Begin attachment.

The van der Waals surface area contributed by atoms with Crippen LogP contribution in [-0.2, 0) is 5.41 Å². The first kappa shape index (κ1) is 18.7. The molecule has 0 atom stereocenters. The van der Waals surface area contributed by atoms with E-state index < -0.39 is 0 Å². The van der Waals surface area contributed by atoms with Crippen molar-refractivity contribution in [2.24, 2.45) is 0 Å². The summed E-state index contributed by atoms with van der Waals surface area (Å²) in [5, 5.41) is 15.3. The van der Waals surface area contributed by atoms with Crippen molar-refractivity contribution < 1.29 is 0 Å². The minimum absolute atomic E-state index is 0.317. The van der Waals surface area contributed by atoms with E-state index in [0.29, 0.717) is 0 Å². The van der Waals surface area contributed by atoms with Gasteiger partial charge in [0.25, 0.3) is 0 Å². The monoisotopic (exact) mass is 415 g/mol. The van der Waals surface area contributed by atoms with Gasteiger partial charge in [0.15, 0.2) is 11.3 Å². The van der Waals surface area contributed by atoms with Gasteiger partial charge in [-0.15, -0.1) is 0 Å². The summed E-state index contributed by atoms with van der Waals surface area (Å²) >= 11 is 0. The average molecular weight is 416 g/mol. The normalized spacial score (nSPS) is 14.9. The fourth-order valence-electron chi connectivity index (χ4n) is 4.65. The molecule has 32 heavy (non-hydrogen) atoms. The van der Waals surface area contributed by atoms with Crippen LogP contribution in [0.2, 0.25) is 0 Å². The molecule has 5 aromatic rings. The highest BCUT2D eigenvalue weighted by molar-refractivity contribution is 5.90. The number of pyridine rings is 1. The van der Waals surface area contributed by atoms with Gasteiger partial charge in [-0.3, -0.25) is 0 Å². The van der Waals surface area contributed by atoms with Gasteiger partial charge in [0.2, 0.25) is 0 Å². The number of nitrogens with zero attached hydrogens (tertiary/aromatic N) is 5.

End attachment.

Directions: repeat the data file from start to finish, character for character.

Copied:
The van der Waals surface area contributed by atoms with Crippen LogP contribution in [-0.2, 0) is 5.41 Å². The first kappa shape index (κ1) is 18.7. The molecule has 0 atom stereocenters. The van der Waals surface area contributed by atoms with E-state index < -0.39 is 0 Å². The van der Waals surface area contributed by atoms with Crippen molar-refractivity contribution in [2.24, 2.45) is 0 Å². The summed E-state index contributed by atoms with van der Waals surface area (Å²) in [5, 5.41) is 15.3. The van der Waals surface area contributed by atoms with Crippen molar-refractivity contribution < 1.29 is 0 Å². The minimum absolute atomic E-state index is 0.317. The van der Waals surface area contributed by atoms with E-state index in [0.29, 0.717) is 0 Å². The van der Waals surface area contributed by atoms with Gasteiger partial charge in [0.25, 0.3) is 0 Å². The monoisotopic (exact) mass is 415 g/mol. The van der Waals surface area contributed by atoms with Gasteiger partial charge in [0.15, 0.2) is 11.3 Å². The van der Waals surface area contributed by atoms with Gasteiger partial charge in [-0.15, -0.1) is 0 Å². The summed E-state index contributed by atoms with van der Waals surface area (Å²) >= 11 is 0. The average molecular weight is 416 g/mol. The normalized spacial score (nSPS) is 14.9. The fourth-order valence-electron chi connectivity index (χ4n) is 4.65. The molecule has 32 heavy (non-hydrogen) atoms. The van der Waals surface area contributed by atoms with Crippen LogP contribution in [0.2, 0.25) is 0 Å². The molecule has 5 aromatic rings. The highest BCUT2D eigenvalue weighted by molar-refractivity contribution is 5.90. The number of pyridine rings is 1. The van der Waals surface area contributed by atoms with Gasteiger partial charge in [-0.3, -0.25) is 0 Å². The van der Waals surface area contributed by atoms with Gasteiger partial charge in [0.2, 0.25) is 0 Å². The number of nitrogens with zero attached hydrogens (tertiary/aromatic N) is 5.